Most Iowa polls showed Donald Trump winning the state’s Republican caucuses. He didn’t. Some Iowa polls showed Hillary Clinton winning Iowa easily. She didn’t. It’s notoriously hardto poll Iowa, but what can pollsters learn from Monday night’s results to improve their work over the next few months — and for the 2020 caucuses?
One of the biggest lessons was a simple one: Keep on contacting voters as late as possible.
“Stay in the field until the night before the event, if possible,” said Christine Matthews of the Republican consulting firm Burning Glass Consulting. Matthews was one of eight pollsters who were active in Iowa and who responded to a small poll of pollsters we conducted the day after the caucuses to ask how they thought the polls did, and what lessons they learned. (You can find the questionnaire in this PDF, all the responses on GitHub, and a list of the pollsters who responded in the footnotes.1)2
“Look for the trend at the end,” said Doug Kaplan, managing partner of Gravis Marketing.
That sounds like a wise approach because of the success by two pollsters whose final Iowa polls started at a later date than anyone else: last Friday, January 29. The two pollsters, Emerson College and Opinion Savvy, both showed Donald Trump leading Ted Cruz by just one percentage point, with Marco Rubio either close behind or tied. Most other polls started before the last debate and many finished before it, too. They generally showed Trump with a bigger lead and Rubio trailing him by more than 10 percentage points. Cruz finished with 28 percent of the vote, Trump with 24 percent and Rubio with 23 percent. (In our poll, pollsters from both Emerson and Opinion Savvy named their own polling organization as among those who did the best job in Iowa.)
Then again, polling late, after the last debate, is difficult. “I guess if there’s a lesson, it’s to keep on polling through the night before the election,” said Tom Jensen, director of the Democratic firm Public Policy Polling. “But polling’s never been more expensive so I don’t know how many organizations really have the resources to do more than they already are.”
New Hampshire poses a specific, daunting problem for anyone who wants to poll late. The next Republican debate is on Saturday night, and one of the two days between the debate and next Tuesday’s primary in the state is Super Bowl Sunday. “So it’s basically impossible to poll in New Hampshire after the debates at a time when you will reasonably be able to reach people,” Jensen said. “We are leaning toward skipping polling New Hampshire for that reason.”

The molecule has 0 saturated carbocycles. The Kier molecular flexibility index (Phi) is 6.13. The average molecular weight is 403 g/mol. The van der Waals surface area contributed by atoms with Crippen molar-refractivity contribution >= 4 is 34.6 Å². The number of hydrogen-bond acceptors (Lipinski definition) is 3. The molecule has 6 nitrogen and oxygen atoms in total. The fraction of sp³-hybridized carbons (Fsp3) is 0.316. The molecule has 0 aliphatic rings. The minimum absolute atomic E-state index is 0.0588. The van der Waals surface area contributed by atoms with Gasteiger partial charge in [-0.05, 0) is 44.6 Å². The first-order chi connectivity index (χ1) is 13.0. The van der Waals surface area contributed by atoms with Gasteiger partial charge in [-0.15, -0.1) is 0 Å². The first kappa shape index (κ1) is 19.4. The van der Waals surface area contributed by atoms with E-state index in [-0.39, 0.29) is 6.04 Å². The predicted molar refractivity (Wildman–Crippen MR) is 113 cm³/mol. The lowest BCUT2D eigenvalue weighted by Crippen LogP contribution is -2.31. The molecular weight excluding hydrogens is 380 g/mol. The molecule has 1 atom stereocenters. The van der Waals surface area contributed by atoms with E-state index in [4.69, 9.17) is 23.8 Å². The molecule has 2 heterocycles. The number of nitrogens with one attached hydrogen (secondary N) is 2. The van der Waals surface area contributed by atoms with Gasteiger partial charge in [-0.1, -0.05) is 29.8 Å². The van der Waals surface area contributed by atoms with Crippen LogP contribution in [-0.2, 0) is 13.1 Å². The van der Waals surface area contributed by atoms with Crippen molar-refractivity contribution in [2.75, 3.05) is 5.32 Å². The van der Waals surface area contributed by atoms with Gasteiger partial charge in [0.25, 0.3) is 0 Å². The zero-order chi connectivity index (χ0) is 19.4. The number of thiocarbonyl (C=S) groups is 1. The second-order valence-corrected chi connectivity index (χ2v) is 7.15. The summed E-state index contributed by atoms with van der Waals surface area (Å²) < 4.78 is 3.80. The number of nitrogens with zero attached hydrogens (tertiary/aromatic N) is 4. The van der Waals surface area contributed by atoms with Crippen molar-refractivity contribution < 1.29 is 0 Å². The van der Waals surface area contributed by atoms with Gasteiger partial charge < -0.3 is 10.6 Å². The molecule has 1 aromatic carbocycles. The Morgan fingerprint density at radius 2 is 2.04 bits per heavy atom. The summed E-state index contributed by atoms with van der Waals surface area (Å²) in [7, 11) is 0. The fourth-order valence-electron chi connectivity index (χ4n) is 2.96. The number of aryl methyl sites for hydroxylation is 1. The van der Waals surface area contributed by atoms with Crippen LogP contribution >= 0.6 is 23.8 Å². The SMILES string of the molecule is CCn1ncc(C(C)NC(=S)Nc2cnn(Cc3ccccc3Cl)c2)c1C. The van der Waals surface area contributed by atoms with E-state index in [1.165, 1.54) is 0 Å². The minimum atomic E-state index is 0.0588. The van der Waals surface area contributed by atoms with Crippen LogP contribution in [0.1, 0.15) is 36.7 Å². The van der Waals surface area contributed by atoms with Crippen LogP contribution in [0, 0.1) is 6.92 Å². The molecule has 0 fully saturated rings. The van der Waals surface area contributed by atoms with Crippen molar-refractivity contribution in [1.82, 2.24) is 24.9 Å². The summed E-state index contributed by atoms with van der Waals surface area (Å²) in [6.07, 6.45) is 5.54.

Also, in the Democratic caucus, polling late wasn’t as much of a clear advantage. Emerson’s late poll showed Hillary Clinton leading Bernie Sanders by 8 percentage points. The two finished in a virtual tie, which was closer to the results found by other pollsters who’d started earlier than Emerson did. So another lesson from Iowa ought to be one that usually applies when drawing conclusions about quadrennial events: Don’t extrapolate too much from a small number of events.
Most pollsters who responded to us seemed glad it was over. Just one of eight said polls had a good night, three said they didn’t and four were unsure.
“It wasn’t a total disaster, but most of the polls failed to capture some of the basic trends,” according to one of the three “no” votes, Matthew Towery, founder of Opinion Savvy. “I don’t know if it was simply that some were in the field too early, or if their screening, turnout, and weighting models were just off. Nevertheless, this will likely go down in history as the worst round of modern polling for the Iowa caucus to date.”
Two pollsters said Selzer & Co. did the worst job in capturing the horse-race numbers. Clare Malone’s profile for this site last week called the company’s founder and president Ann Selzer “the best pollster in politics,” but Selzer hasn’t been immune to the challenges of polling Iowa. For the third straight Republican presidential caucus, her final Iowa poll for The Des Moines Register underestimated the support of the eventual winner, who each time was the favorite choice of evangelical voters. “They continue to undercount the evangelicals in the GOP side,” said Spencer Kimball, advisor to the Emerson College Polling Society. But Jensen defended Selzer’s work: “Her poll was probably correct at the time she did it. It’s unreasonable to think that everything is going to stay in amber as soon as her field period ends.” (Another pollster named Selzer as the pollster who did the best job for catching general trends and coming close on the levels of support of candidates below the top three.)
Selzer was one of 18 Iowa pollsters who didn’t respond to our poll, but she did respond to an email about her work. “We modeled higher evangelical turnout,” Selzer said. “Who would have expected 64%?3 Especially with that community, things happen the Sunday before the caucus that end up in no one’s data. I’m feeling good today. Caucuses are hard to poll — that’s no secret to pollsters or my clients.”
We also asked pollsters for their predictions for New Hampshire and beyond. Though FiveThirtyEight’s polls-only forecast projects Trump to win New Hampshire by nearly 20 percentage points as of Tuesday, no one thought Trump would win by such a big margin. Two pollsters said he’d win by between 10 and 19 points, four said he’d win by a single-digit margin and one said he’d finish second for the second straight contest. Just one of seven pollsters predicted Trump would be the Republican nominee; the rest picked Rubio.
All seven pollsters who predicted the Democratic nominee, meanwhile, said it would be Clinton.
CORRECTION (Feb. 2, 10:40 p.m.): An earlier version of this article incorrectly described the opinion poll forecasts for Donald Trump before the Iowa caucuses. The polls largely overestimated his support, not underestimated it.
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